Over the years, I’m sure thousands of words have been written on this site and around the internet about how good Sebastian Giovinco is. Nobody needs me to tell them that again; he’s Toronto FC’s best player, and he showed it in last night’s 3-0 win over the Philadelphia Union.
What’s only becoming clear now, though, is how many different kinds of player Giovinco can be. I joked on Twitter during the game that we were seeing two kinds of Seba last night: the “ruins defenders’ lives” Seba and the “about to be sent off” Seba. While I wasn’t quite serious about that (although the guy really does need to calm down occasionally), it really is as if there are multiple Giovincos that Greg Vanney can employ on any given night.
In 2015, Giovinco was an absolute cut above every single player in MLS, and it was obvious every single time he had the ball. He would score seemingly at will, very often from chances he created himself. Four years later, though, he’s not quite as fast as he used to be. It’s harder for him to get away from the defenders he just burned while keeping the ball close to his feet.
Enter 2018 Giovinco, who may well be the best version of him we’ve seen since that MVP-winning year. He’s no longer exclusively a shoot-first kind of player, nor is he required to score all the goals for TFC. Although his average shots per game this year (5.54) is actually almost identical to that of 2015, he also has much better service now, which means he’s certainly had more opportunities to fire at will.
What sets him apart now from past versions of himself is his ability to help TFC in so many different ways. His average passes per game (25) is as high as ever — and it’d probably be much higher if he hadn’t been playing as a lone striker the past two games. He’s more than doubled his number of key passes per game from last year, making about 2.5 through 13 games this season (this is the first time it’s been higher than 2 in his career with Toronto).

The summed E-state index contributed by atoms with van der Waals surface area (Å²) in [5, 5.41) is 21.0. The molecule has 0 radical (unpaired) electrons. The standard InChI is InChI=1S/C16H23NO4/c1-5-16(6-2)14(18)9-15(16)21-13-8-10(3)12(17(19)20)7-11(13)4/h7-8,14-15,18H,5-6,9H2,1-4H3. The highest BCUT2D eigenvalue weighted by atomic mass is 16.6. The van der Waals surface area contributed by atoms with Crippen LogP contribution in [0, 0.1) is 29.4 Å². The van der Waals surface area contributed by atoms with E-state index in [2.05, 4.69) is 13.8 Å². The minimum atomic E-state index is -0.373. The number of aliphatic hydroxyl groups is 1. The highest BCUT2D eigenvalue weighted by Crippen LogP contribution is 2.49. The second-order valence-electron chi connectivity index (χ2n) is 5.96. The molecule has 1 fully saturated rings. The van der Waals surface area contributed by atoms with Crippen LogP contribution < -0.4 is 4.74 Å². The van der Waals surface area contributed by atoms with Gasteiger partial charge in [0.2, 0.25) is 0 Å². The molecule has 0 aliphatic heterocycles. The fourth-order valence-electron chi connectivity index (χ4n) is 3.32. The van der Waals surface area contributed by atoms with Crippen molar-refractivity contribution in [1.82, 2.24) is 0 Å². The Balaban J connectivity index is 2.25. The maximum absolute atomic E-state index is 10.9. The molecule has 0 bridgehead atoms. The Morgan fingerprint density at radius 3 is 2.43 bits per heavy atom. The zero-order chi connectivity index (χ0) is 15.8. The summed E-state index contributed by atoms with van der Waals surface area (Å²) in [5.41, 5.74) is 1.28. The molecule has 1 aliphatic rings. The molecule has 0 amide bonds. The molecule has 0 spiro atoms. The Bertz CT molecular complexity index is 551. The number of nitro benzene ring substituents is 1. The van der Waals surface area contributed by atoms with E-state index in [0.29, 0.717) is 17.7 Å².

Even Giovinco’s number of dribbles per game has taken a jump, from consistently below two to 2.5. All these stats seem indicative of his growing hunger to drop deeper and create chances for other, perhaps faster, players, like Jonathan Osorio.
|Year||Shots per game||Dribbles per game||Key passes per game||Passes per game|
|Year||Shots per game||Dribbles per game||Key passes per game||Passes per game|
“You see him covering more ground, I think, this year, and showing up in different places,” said Greg Vanney on Friday. “Sometimes dropping deeper to help to build up the play and create things, sometimes drifting wide, right now with [Jozy Altidore] out we need him to be a little bit more of a forward so he was doing less of the dropping back and more of the staying high today.”
Vanney seems to have turned Seba into a Swiss (Italian?) Army Knife of an attacking player. Yes, he can produce when his role is just to play up top and find space for himself. However, he’s become just as good at making space for other players. He’s always been an incredible passer, of course (he had 13 and 16 assists in his first two seasons here), but that particular skill has been on display more this year.
Generally, it just looks like Giovinco has to work harder for what he wants to do this year. He’s been more willing to track back and help out defensively, and he’s been able to help in the transition game a little more by overlapping with some of the midfielders. He’s been a more responsible, tactically aware player (although he still falls down easily on occasion).
We saw several different kinds of Giovinco on Friday night; he took five shots of his own, but he also made three key passes. He had a very clear role in all three of Toronto’s goals, as well.
On the first goal, he made a brilliantly incisive pass across the box to Nicolas Hasler (although I’m not sure what the hell the Philly defenders were doing). There, we saw Giovinco’s vision and ability to move the ball along; that’s the kind of thing he can do on the regular when he drops a little deeper and plays almost as an attacking midfielder. He did it several times in the playoffs last year, and this goal is another great example.